Anna Chlumsky and Adam Pally in Cardinal.
Greg Pierce’s new play Cardinal, now at Second Stage Theater under the direction of Kate Whoriskey, is a bit like its own central character, Lydia Lensky: Both are cute at the outset and probably mean well, despite cynical tendencies — but when you get down to it, both are pretty awful. Cardinal is part of a widespread, depressing trend in contemporary playwriting and, crucially, play-producing that might be called the Law and Order: SVU gambit: Stick to a tested formula — be it solving New York’s latest especially heinous sex crime, or crafting a basic, sitcomesque family drama or quirky romance or coming-of-age tale — then insert a hot-button issue. Hang the plot on that topical talking point enough to make the audience feel like they’re participating in a larger, gratifyingly consequential cultural conversation, but don’t offer much commentary, apart from, “Well, it sure is complicated.” Conclude with something bittersweet, an acknowledgment that things are tough and people have been hurt, but, like Benson and Stabler, we’ll all go on to fight another day.
The difficult thing about the SVU gambit is that it can be practiced cynically or in good faith, but the results are the same. I believe Pierce approached Cardinal from a place of sincerity; after all, the play takes place in a city that seems to mirror his own hometown in Vermont. But the story’s dependence on stale devices betrays its would-be hopeful messaging. Its form is typical of a new play in the age of Netflix: characters with recognizable clothes and hair and accessories play out scenes of snappy dialogue (or dialogue that aspires to snappiness), and, between these scenes, the lights go down and some transitional music plays as walls fly in and out and the stage crew pushes furniture around. I mean, without jump cuts, what else can you do? Whoriskey ends up answering that question with, “Not much.” She and her designers have opted for the tried-and-trite TV-onstage aesthetic, and her work with her actors, especially her male lead, often feels stuck on the surface.
At the center of Cardinal are Anna Chlumsky as Lydia Lensky — an outwardly plucky, inwardly fraught aspiring entrepreneur who returns to her unnamed Rust Belt hometown with a scheme to revitalize it — and Adam Pally (of ABC’s Happy Endings) as Jeff Torm, the town’s diffident young mayor. Looks-wise, he’s got a kind of poor man’s Justin Trudeau thing going, but just like Lydia, he’s all messed up on the inside. She comes trailing clouds of furtive shame and debt from an unsuccessful stint in Brooklyn trying to make it as a music producer — or maybe just as an adult. He’s chronically insecure and has backne and headaches from the antidepressants he’d rather people not know he’s taking. Plus, he’s still hung up on the girl who dumped him back in high school — who happens to be Lydia’s sister.
So, of course, they sleep together. Right after the city votes “yes” to Lydia’s eccentric urban-renewal project, which is literally to paint the town red. “Just downtown,” she assures Jeff. “Six-block radius.” She can get a great deal on paint — guess the color-chip name — as long as they buy 14,000 gallons, and she’s done her research. At a town meeting, she cranks up the salesperson charisma, confidently clicking through a slideshow of images of Chefchaouen, Morocco, and Izamal, Mexico, cities whose massive tourism industries sprang in part from their monochrome, primary-colored buildings — and, you know, maybe from the fact that they’re not located in the industrial American northeast, but Lydia skates past that. She half-charms, half-bullies the populace into accepting her proposal, reminding them that their town, like so many in America, is dying. “Our city sprang up around a factory that made axles and shipped them downriver,” she proclaims. “But we don’t make axles anymore. We don’t even have that river.”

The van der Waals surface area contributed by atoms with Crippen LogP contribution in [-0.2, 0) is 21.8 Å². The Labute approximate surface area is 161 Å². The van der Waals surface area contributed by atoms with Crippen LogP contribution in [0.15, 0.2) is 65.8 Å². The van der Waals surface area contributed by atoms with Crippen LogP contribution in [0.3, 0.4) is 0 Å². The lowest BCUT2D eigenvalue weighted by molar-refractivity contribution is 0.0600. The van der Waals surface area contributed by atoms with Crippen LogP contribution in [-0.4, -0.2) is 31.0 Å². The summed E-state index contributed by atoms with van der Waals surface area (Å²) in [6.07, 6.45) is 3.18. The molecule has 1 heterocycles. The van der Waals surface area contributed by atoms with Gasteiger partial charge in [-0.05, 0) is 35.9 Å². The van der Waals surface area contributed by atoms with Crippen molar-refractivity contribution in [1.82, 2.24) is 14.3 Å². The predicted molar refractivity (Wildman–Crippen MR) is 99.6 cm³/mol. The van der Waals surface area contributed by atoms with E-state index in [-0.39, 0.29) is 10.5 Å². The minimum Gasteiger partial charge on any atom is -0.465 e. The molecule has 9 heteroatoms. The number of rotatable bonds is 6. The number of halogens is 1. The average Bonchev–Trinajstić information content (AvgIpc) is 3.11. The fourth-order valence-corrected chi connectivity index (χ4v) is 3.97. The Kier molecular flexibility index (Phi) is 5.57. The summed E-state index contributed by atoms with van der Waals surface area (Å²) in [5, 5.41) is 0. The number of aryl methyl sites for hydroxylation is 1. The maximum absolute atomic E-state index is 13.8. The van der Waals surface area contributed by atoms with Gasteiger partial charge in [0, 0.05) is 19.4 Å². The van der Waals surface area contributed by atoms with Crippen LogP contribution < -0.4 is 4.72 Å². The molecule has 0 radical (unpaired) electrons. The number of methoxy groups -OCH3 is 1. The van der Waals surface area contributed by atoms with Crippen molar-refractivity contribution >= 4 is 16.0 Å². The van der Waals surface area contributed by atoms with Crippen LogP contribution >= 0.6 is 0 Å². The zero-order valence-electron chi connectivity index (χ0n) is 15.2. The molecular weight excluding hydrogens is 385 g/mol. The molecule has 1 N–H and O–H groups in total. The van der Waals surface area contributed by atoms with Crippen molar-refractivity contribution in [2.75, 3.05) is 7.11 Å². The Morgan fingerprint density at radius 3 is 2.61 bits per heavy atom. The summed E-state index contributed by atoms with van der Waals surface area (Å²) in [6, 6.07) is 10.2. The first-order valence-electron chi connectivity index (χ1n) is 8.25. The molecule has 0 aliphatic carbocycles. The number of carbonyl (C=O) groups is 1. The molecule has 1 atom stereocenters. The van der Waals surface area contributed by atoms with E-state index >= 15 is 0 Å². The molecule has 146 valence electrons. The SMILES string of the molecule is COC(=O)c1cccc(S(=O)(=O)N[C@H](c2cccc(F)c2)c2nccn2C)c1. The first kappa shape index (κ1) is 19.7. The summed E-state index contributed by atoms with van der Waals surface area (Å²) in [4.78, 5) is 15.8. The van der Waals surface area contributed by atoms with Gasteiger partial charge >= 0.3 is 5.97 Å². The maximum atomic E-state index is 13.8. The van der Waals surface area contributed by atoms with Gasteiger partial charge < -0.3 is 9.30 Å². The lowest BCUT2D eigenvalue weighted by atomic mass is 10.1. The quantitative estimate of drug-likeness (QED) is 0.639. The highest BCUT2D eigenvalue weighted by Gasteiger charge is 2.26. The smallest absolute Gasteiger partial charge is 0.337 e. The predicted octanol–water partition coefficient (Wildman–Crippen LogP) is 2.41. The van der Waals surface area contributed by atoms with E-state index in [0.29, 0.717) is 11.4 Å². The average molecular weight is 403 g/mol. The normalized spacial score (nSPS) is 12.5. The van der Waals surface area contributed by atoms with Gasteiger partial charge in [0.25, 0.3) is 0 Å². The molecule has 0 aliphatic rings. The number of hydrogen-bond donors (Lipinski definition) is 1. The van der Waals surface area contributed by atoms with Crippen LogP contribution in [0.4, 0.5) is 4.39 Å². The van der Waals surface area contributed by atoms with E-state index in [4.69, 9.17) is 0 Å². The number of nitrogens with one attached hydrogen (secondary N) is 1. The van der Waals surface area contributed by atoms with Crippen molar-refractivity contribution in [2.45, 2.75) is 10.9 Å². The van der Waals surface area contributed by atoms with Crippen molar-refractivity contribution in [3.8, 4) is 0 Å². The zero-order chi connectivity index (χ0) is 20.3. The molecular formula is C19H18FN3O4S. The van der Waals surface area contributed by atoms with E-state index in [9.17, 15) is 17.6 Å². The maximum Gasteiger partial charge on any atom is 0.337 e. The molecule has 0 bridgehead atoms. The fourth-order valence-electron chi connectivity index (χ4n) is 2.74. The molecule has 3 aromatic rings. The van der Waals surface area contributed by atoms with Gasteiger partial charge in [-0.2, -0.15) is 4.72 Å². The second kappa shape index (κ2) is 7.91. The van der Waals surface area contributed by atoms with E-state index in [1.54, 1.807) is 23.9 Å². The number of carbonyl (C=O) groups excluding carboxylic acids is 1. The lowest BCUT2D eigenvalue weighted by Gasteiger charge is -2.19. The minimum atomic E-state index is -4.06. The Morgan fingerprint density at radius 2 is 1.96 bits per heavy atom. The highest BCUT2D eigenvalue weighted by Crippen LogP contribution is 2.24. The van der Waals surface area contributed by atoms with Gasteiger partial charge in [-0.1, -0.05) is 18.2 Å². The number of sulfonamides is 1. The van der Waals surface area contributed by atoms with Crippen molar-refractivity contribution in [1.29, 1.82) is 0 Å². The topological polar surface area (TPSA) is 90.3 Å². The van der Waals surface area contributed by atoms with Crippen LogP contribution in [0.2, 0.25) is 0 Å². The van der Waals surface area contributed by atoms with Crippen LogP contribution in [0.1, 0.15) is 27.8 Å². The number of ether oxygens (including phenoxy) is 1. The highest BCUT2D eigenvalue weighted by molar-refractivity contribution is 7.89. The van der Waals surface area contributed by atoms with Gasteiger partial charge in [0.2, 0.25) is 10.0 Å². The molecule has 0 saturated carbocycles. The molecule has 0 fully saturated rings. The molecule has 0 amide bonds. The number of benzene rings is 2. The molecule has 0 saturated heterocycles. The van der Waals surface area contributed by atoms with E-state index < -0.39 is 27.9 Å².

Poor Pally: He’s making his stage debut (unless you count some improv in his 20s), and mostly looks lost up there under the lights. Nervousness is Mayor Jeff’s milieu, but Pally’s stiffness doesn’t entirely read as performance. And while Chlumsky does her best to hint at the self-loathing beneath Lydia’s spunk (she doesn’t really want to remake the town — she wants to remake herself), she’s stuck wrestling with one of those characters we’re told is irresistible, but whose behavior is continuously insufferable. Nevertheless, everyone seems attracted to her. A rival entrepreneur who has his own plans to cash in on the newly painted city takes a professional shine to her, and that rival entrepreneur’s son ends up dating her, despite the fact that their temperaments are massively ill-matched. Even the son of the local shopkeeper who voted “no” on Lydia’s plan — a young man with developmental disabilities, perhaps autism — carries a torch for her. No, Cardinal isn’t above including a character on the autism spectrum for immediate sympathy points, nor is it above throwing him into a moment of contrived violence to bring about the show’s emotional climax. The manipulative melodrama is almost funny in its brazenness.